An Englishman finds that he needs to reconsider his tried-and-true deoderant in the suffocating heat of Abu Dhabi.
Summer begins to set in and already it is scorching. The concrete of Abu Dhabi retains the heat like a greenhouse. The sun beats down relentlessly, the air is almost suffocating, and we're still two months from August. Sometimes when I'm walking I swear the city smells like a sauna, but that could be dehydration deceiving my senses. Is that an oasis up ahead, or merely melting tarmac?
It is times like these that make or break a deodorant and I have always remained relatively loyal to my brand. It guarantees 24-hour protection. It claims to be an antiperspirant. I am told a heat-activated formula will not let me down. For the last several years it has served me well - especially after I gave up sport in pursuit of less healthy habits. But that was in England, where the temperature rarely breaches the 20s. When it does, it is considered a heatwave and a health hazard. The government, like a loving nanny, issues warnings with the public's best interest in mind: drink plenty of water, avoid the midday sun, look after the elderly. Families flock to beaches, swarms surround ice cream vans. Children caked in sun cream run riot, driven temporarily insane in this strange season that comes after spring.
As soon as the sun starts to shine, nearly everybody dons their summer gear, making the most of the weather because it will no doubt rain tomorrow. But here, the heat is guaranteed. I have been warned to expect a long summer spent indoors, moving from air-conditioned office to air-conditioned taxi to air-conditioned home. I have been told that many people leave the country. But the English are used to entertaining themselves indoors because it rains through much of the year. When it rains people generally complain, but come the heatwave (the mercury soaring beyond 20°C), bitter mutters are heard over fish and chips beside a shingle beach: it's too hot.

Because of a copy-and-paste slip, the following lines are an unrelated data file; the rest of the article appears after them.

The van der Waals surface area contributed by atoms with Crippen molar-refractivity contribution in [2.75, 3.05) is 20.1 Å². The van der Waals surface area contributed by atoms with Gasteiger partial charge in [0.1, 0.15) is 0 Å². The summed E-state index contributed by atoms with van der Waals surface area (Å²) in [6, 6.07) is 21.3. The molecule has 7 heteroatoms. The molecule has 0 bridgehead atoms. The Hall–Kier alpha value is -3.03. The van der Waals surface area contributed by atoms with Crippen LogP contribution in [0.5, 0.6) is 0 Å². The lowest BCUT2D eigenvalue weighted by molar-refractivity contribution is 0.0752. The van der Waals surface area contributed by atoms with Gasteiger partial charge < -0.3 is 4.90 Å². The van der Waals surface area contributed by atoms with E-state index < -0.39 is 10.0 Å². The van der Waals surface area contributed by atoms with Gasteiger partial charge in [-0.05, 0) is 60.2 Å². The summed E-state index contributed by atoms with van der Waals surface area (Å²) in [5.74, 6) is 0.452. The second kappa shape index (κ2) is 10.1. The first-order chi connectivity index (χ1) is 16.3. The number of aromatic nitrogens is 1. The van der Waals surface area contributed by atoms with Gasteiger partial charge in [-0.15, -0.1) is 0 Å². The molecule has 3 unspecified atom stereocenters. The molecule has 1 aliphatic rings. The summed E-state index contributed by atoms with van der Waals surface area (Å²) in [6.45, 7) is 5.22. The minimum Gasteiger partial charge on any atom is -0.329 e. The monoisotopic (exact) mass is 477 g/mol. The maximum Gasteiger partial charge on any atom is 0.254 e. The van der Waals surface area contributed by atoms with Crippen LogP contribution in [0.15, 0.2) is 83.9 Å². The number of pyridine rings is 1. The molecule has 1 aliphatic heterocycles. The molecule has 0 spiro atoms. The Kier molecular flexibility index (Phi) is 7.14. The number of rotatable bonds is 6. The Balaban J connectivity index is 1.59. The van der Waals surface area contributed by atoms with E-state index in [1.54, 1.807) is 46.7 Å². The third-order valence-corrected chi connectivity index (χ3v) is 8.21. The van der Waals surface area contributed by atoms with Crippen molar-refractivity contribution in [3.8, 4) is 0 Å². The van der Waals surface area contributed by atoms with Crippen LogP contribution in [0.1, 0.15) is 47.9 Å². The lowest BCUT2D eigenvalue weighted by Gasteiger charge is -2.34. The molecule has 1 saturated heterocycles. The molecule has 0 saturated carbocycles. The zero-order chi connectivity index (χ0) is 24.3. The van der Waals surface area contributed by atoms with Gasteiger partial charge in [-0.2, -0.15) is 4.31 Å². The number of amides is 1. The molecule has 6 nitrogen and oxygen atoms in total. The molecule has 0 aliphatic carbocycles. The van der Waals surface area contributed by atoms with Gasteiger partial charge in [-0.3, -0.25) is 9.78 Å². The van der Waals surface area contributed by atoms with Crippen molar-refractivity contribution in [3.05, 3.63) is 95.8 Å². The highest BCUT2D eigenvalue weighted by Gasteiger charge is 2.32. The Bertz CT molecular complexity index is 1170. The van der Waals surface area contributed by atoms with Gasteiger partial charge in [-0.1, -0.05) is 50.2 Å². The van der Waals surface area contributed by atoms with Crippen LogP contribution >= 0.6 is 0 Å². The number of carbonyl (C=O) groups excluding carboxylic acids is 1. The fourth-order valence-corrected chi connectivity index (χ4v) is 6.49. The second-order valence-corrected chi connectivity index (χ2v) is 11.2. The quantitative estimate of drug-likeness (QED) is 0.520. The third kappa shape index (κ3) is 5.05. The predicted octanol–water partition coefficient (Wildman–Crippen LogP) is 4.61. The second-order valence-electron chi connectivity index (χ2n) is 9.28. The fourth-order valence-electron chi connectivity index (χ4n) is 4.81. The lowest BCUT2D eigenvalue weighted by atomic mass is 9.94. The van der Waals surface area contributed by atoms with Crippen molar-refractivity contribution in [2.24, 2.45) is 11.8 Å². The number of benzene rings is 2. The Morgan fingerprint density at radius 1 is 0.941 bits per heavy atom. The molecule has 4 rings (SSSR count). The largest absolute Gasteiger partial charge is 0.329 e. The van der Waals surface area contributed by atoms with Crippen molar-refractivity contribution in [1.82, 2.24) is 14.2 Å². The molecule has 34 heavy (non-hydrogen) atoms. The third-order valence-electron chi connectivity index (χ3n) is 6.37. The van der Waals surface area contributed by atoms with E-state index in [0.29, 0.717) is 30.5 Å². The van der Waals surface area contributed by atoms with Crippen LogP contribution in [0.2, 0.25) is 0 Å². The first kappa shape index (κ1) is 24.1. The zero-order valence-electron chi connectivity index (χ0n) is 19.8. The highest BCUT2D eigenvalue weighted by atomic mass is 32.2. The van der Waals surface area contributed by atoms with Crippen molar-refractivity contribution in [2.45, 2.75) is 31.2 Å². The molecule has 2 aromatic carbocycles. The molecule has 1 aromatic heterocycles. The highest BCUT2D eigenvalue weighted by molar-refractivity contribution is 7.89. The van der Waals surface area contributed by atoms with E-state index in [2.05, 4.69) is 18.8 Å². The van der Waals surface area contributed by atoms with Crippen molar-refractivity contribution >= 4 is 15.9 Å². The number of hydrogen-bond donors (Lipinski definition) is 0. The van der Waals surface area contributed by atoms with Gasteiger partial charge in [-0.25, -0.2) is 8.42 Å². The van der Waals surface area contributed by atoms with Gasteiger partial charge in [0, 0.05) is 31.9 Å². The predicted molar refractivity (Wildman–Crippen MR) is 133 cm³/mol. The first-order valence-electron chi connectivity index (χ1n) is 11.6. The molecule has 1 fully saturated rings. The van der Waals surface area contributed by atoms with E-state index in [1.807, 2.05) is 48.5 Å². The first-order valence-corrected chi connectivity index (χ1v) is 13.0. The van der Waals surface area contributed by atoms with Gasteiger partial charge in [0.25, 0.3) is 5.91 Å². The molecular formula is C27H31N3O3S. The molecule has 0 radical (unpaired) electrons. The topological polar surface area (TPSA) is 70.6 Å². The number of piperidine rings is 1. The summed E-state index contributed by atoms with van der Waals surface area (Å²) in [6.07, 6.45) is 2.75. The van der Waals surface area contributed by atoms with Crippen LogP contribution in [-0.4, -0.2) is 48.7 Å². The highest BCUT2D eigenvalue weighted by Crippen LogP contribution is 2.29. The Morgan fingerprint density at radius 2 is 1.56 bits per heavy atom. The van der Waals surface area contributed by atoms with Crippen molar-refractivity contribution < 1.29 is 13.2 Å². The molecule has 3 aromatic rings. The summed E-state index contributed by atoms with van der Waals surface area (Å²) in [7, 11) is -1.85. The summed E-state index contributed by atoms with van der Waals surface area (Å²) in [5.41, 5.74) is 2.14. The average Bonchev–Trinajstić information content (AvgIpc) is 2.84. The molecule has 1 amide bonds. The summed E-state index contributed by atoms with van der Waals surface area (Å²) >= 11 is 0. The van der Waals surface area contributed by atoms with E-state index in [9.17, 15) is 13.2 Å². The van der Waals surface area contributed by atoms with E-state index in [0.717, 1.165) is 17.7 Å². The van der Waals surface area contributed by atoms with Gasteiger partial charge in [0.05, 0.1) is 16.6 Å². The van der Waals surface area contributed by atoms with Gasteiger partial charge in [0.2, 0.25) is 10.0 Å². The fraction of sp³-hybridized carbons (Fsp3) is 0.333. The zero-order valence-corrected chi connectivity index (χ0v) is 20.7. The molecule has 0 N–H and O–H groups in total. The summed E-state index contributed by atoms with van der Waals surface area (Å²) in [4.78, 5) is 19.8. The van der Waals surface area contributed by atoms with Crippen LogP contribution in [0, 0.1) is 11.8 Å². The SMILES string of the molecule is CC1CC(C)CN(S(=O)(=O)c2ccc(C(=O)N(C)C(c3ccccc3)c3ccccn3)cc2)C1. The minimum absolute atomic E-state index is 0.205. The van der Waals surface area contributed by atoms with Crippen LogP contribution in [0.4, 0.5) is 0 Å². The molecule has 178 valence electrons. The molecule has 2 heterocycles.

For a while after I moved to Abu Dhabi, the heat was bearable. Then the sweat began to show. In this climate there is little we can do to prepare for the inevitable except, maybe, drink lots of water and make sure the air-conditioning - and your deodorant - is working. Mine, however, no longer seems resistant to perspiration. In fact, it makes little difference. Puddles form as I wait for a taxi to go to work. I was initially disheartened but have now decided to search for a new and better brand. I have heard of another one that promises not to let me down, tested at 58°C, so they say. I wonder if it is being sold in the UAE.